Three acoustic folk tracks that are sure to appeal to a lot of our traditional readership – Ear To The Ground Music

Written by on December 19, 2022

J.R. Rund – “Chameleon”
-This song will steal your heart if you just stop what you’re doing and listen. Rund sings with that poet’s sincerity that’s sure to capture your mind. The duo vocal makes for a sweet texture that makes the lyrics a little bit more meaningful. If you’re the kind of person who loves the chance to “sing along” with others to feel that special connection, this song is going to reach down deep into your heart and give you a big old blessing. This is one of the most unique pieces of acoustic Americana songwriting we’ve heard all year; it’s an absolute gem and worth your thoughtful consideration and connection.

Wild Child – “Wearing blue”
-The calm energy from the piano on this track invites the listener into an intimate setting; the duo vocals create a sense of connection as well. The easy going style of the track feels like an older orchestral blues tune from the mid 20th century. The intimate lyric, “hold me like you mean it” is the heart and soul of the track, repeated for dramatic effect. It’s a love song and a heartbreak song interwoven as the couple seems to be still together yet the lead is craving “more.” It’s got a real sense of longing and sincerity. This is a wonderful song and one that will be relatable for a lot of folks.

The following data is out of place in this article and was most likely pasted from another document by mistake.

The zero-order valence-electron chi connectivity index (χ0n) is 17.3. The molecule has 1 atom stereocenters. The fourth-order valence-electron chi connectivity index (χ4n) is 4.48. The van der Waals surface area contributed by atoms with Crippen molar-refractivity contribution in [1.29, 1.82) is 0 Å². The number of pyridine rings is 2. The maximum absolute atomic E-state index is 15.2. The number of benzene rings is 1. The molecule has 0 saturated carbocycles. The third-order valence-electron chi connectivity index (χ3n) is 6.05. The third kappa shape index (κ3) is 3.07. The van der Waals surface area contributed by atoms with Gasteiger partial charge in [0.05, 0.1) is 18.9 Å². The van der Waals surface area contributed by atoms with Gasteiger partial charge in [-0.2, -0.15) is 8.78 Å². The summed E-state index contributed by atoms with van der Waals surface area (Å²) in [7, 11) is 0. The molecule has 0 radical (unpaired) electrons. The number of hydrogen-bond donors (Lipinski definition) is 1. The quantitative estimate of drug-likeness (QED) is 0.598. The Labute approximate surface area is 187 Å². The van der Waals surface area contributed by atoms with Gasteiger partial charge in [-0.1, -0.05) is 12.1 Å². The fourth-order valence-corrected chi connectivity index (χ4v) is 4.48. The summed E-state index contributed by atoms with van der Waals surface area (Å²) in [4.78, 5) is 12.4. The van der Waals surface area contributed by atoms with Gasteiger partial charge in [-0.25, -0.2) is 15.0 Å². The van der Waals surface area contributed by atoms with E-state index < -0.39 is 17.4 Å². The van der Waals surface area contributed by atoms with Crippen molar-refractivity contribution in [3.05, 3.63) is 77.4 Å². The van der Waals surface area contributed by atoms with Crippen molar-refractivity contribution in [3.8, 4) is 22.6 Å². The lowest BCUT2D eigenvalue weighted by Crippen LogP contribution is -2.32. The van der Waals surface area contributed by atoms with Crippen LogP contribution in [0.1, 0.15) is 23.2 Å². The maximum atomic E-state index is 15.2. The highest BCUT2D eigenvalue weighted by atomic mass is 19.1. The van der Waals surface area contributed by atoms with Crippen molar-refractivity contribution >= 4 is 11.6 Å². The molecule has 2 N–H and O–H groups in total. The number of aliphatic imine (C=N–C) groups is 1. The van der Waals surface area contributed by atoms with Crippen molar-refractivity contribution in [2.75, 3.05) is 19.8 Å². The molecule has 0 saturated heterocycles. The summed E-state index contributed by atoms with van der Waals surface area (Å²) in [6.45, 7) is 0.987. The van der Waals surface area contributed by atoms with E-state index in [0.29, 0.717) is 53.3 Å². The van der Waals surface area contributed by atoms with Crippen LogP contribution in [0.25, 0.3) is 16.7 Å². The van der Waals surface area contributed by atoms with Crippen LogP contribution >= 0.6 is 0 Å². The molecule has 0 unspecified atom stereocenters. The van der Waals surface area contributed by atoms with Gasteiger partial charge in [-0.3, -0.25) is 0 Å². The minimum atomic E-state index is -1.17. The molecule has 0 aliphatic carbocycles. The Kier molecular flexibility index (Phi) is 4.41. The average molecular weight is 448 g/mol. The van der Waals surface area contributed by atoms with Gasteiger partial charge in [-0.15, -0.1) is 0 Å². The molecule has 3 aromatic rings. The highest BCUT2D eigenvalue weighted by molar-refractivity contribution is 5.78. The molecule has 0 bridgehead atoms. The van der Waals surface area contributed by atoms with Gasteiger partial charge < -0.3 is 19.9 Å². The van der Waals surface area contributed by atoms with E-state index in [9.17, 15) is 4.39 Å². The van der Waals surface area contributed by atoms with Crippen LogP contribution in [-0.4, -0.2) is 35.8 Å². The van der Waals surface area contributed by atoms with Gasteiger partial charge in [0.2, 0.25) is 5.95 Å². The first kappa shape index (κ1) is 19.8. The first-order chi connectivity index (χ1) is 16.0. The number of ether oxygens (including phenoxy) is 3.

Joseph Decosimo – “Trouble”
-There’s trouble everywhere. Ain’t that the truth? This is ultimately a gospel song about how trouble won’t last forever. Ain’t that also the truth? It’s a beautiful song with a banjo that holds together the composition and a fiddle that sets it flying. The combination of the rooted instrumentation and the close, familiar vocal works really well. It’s a recording with a tangible sense of rootedness and “salt of the earth” vibrancy. I don’t know if Joseph Decosimo and I are related in any earthly sense, but I can tell you we are of the same stock and same people; there’s familiarity here. This is a wonderful roots folk song that’s sure to find some support among our traditional readership.

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